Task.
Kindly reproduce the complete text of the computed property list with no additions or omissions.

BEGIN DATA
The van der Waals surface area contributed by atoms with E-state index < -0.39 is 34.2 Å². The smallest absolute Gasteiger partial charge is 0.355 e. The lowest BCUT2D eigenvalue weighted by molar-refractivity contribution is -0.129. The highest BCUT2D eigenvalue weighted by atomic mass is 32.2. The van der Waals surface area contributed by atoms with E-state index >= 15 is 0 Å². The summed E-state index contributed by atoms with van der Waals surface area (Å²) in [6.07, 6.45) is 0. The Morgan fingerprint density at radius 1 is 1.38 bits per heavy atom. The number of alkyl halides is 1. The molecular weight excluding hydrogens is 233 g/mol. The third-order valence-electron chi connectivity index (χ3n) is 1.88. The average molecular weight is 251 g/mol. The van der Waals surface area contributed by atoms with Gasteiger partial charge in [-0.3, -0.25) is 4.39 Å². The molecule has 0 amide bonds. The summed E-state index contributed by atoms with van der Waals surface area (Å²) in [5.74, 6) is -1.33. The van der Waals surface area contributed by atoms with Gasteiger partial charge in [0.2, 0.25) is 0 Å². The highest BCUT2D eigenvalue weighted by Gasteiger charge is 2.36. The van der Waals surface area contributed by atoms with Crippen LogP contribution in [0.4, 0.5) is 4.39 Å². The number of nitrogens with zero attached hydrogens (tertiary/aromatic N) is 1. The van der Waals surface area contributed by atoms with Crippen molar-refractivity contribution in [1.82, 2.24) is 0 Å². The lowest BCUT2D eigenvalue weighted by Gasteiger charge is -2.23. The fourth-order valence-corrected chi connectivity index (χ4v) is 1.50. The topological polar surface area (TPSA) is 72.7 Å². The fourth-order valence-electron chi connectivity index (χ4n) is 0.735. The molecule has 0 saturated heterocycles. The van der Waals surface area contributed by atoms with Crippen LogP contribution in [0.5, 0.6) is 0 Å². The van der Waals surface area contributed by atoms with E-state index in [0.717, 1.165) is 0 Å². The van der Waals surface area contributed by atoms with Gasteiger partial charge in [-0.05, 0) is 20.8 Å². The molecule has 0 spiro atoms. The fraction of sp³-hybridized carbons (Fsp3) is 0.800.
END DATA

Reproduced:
The van der Waals surface area contributed by atoms with E-state index < -0.39 is 34.2 Å². The smallest absolute Gasteiger partial charge is 0.355 e. The lowest BCUT2D eigenvalue weighted by molar-refractivity contribution is -0.129. The highest BCUT2D eigenvalue weighted by atomic mass is 32.2. The van der Waals surface area contributed by atoms with E-state index >= 15 is 0 Å². The summed E-state index contributed by atoms with van der Waals surface area (Å²) in [6.07, 6.45) is 0. The Morgan fingerprint density at radius 1 is 1.38 bits per heavy atom. The number of alkyl halides is 1. The molecular weight excluding hydrogens is 233 g/mol. The third-order valence-electron chi connectivity index (χ3n) is 1.88. The average molecular weight is 251 g/mol. The van der Waals surface area contributed by atoms with Gasteiger partial charge in [-0.3, -0.25) is 4.39 Å². The molecule has 0 amide bonds. The summed E-state index contributed by atoms with van der Waals surface area (Å²) in [5.74, 6) is -1.33. The van der Waals surface area contributed by atoms with Gasteiger partial charge in [0.2, 0.25) is 0 Å². The highest BCUT2D eigenvalue weighted by Gasteiger charge is 2.36. The van der Waals surface area contributed by atoms with Crippen LogP contribution in [0.4, 0.5) is 4.39 Å². The number of nitrogens with zero attached hydrogens (tertiary/aromatic N) is 1. The van der Waals surface area contributed by atoms with Crippen molar-refractivity contribution in [1.82, 2.24) is 0 Å². The lowest BCUT2D eigenvalue weighted by Gasteiger charge is -2.23. The fourth-order valence-corrected chi connectivity index (χ4v) is 1.50. The topological polar surface area (TPSA) is 72.7 Å². The fourth-order valence-electron chi connectivity index (χ4n) is 0.735. The molecule has 0 saturated heterocycles. The van der Waals surface area contributed by atoms with Crippen LogP contribution in [0.5, 0.6) is 0 Å². The van der Waals surface area contributed by atoms with E-state index in [0.717, 1.165) is 0 Å². The van der Waals surface area contributed by atoms with Gasteiger partial charge in [-0.05, 0) is 20.8 Å². The molecule has 0 spiro atoms. The fraction of sp³-hybridized carbons (Fsp3) is 0.800.